I could almost literally hear the angels singing myself.

I have tried to make sense of a lot of things in my life over the past year. Uncle Joe, Jeannie’s fight with depression, and ultimately the loss of a man whose name I’ve carried since I was born and will carry until the day I die. When we can’t make sense of such things — at least for me, anyway — I get angry. I want answers. I want them now, and I want to move on with life.

But God doesn’t give answers on this side of heaven, in most cases. He doesn’t have to. He just simply promises us that he will one day take away all the grief, all the crying, all the pain. It will be a new day when we live with him in eternity. The relationships we make with loved ones here on earth — my relationship with my Dad — was one of the experiences God allows us to have on this earth to help shape us. I am my Daddy’s only son, and I am proud of that. I will always be his son.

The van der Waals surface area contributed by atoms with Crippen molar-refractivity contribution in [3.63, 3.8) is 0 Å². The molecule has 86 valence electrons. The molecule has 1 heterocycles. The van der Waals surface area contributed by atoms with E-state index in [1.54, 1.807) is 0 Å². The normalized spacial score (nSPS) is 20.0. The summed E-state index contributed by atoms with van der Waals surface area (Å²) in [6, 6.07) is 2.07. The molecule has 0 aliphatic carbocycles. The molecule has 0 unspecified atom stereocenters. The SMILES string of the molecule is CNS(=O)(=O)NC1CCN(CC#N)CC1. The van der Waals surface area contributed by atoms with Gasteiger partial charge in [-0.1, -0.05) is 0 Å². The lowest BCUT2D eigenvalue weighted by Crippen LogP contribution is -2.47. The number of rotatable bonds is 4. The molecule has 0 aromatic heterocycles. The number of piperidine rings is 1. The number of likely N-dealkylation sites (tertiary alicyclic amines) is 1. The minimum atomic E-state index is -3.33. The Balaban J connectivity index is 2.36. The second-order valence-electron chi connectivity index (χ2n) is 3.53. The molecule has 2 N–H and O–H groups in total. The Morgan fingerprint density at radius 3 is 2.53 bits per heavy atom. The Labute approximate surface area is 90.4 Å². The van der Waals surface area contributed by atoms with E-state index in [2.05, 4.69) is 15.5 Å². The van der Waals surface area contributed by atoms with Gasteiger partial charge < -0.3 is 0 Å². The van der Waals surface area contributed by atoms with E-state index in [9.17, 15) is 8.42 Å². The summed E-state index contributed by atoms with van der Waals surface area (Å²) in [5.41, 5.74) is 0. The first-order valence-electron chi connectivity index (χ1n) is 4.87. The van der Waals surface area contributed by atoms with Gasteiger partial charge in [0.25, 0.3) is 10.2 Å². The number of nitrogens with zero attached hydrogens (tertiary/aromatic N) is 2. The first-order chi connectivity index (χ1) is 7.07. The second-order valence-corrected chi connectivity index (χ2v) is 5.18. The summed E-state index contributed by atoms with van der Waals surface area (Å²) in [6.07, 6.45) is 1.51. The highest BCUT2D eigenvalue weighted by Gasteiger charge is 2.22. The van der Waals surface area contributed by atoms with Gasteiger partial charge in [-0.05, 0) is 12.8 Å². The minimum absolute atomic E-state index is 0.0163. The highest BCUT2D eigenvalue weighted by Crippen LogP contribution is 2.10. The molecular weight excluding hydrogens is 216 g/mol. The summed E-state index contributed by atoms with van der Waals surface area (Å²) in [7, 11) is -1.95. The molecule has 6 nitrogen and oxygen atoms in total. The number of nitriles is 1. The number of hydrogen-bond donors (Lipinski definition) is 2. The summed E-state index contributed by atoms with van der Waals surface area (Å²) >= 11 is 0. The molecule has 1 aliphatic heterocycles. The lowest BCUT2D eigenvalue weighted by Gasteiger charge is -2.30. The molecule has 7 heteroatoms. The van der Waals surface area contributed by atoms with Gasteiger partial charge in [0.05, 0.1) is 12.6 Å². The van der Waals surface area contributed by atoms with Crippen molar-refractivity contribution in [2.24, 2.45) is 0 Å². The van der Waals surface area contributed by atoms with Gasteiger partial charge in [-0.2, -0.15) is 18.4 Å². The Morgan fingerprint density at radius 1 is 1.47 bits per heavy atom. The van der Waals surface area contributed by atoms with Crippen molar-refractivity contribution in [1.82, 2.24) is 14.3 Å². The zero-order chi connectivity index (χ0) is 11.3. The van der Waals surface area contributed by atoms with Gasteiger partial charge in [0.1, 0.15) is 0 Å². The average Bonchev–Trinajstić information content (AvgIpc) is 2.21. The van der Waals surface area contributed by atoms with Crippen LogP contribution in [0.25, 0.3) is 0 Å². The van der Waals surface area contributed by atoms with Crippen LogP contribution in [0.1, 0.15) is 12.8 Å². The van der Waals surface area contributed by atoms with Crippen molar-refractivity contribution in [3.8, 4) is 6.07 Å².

But he is gone from this life now. That’s God making everything new, again. I do believe we will celebrate with those loved ones again one day, but life must go on. We must try to make everything new with God’s help, while remembering our love for those who have gone before. 

I love verse 4. It simply tells me this — I can’t stop the tears. Only God can wipe away all tears. There’s something comforting about that in my soul.

I pray God continues making everything new in my life, each and every day.

Categories: Uncategorized
  1. Marcus Curry
    January 19, 2011 at 6:08 am

    All I can say is thanks for sharing, I needed to read this.

  2. Lauren Musick
    January 19, 2011 at 2:32 pm

    Beautiful, Dave. I know he loved you guys very much to have fought as long as he did. Your dad is a part of that “great cloud of witnesses” cheering you on in your race now:) With Jesus right by his side:)